ZIFA is working on a response to world football body Fifa following threats by Sport, Arts and Culture deputy minister Tabetha Kanengoni Malinga to dissolve the Cuthbert Dube-led executive.
Although calls have been getting louder for Zifa president Dube to step down, Fifa Southern and Eastern region development officer Ashford Mamelodi said they had not received any correspondence from Zifa.
“No, we have not received anything from Zifa,” said Mamelodi yesterday in a telephone interview from Gaborone, Botswana.
“Everything that we know about this we got from media reports. We also know that there was a response from the secretary-general (Jerome Valcke). All correspondence comes from Zurich.”
This is despite claims in one of the local dailies that Zifa had written to Fifa ahead of last Saturday’s meeting with the Sports and Recreation Commission (SRC) seeking protection from government threats.
It has, however, emerged that the letter is fictitious and could have been generated by a former journalist who sold the dummy to the local paper.
The paper has, however, failed to reproduce the letter, like they have been doing in the past claiming to protect their sources, raising further suspicions that the letter was fake.
“Zifa has been asked to respond to the letter and it is likely that they have responded,” said Mamelodi yesterday.
Zifa chief executive officer Jonathan Mashingaidze said yesterday they were working on the response.
“We are currently working on the response,” he said.
The letter that Fifa secretary-general Jérôme Valcke wrote on Saturday read: “We have learnt from media reports that the Zimbabwean authorities have supposedly discussed the possibility to disband the board of the Zimbabwe Football Association.
“Should the allegations be proven true we would like to remind you that (according to) articles 13 and 17 of Fifa statues, Zifa has to manage football affairs without influence of any third parties.
“Failure to do so would be considered violation of Fifa statues and Zifa would be subject to sanctions, including a suspension. In addition, the suspension would only be lifted once the status quo would be restored.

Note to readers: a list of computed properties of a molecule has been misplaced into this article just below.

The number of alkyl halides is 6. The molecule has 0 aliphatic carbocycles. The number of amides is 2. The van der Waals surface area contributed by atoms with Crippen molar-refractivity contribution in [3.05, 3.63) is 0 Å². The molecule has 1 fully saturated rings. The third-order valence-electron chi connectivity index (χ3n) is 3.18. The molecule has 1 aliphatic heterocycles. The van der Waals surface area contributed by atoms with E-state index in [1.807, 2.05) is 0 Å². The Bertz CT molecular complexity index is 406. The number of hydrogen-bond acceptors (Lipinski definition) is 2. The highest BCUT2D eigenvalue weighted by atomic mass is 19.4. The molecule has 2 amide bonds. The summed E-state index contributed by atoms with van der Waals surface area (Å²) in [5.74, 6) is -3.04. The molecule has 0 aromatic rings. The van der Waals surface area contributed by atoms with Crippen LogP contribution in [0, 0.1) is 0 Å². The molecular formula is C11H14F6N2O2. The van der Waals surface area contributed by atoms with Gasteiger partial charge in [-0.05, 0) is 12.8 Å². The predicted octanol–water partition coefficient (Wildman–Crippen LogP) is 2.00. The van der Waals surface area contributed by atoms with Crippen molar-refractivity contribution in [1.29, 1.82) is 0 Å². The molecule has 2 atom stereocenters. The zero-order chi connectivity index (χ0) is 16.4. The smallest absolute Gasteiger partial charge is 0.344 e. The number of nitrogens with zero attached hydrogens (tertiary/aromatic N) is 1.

He added: “A suspension would mean that all Fifa member associations would not maintain sporting contacts with Zifa and that Zifa would not benefit from any programme or financial assistance from Caf or Fifa.
“We thank you to inform the interested parties accordingly and to provide us with a report on the situation as soon as possible.”
This clearly shows that no letter had been sent to Fifa by Zifa.
As the fighting continues at 53 Livingstone Avenue in Harare, Mashingaidze has defended himself over the purported letter he wrote to Fifa.
“We are still waiting for a response from the paper,” he said.
“We know that there are people who forge signatures and that is probably what they have done. There is a rumour that I was calling the deputy minister all sorts of names at the SRC meeting. If this was true the SRC would have dealt with it.”
Last week, a day before the meeting with the SRC, Fifa said they were monitoring the situation at Zifa following media reports and yesterday said they would not comment at this stage, probably waiting to receive the Zifa letter or the government to disband the national association.
In the fictitious letter, Mashingaidze is alleged to have branded the deputy minister “ignorant and misguided”, but responding to questions in Parliament on Wednesday, Finance minister Patrick Chinamasa said they would not take action against the chief executive officer or Zifa.
“My understanding Cde Speaker, as far as I am aware, Fifa laws and policy is that we should not interfere with Zifa affairs,” he said.
“I think that is their policy, so you are raising what has been said by a Zifa official over whom we have no jurisdiction.
“Yes, we have no jurisdiction over a Zifa official. If this official was from the Sport ministry, then I would respond to it.”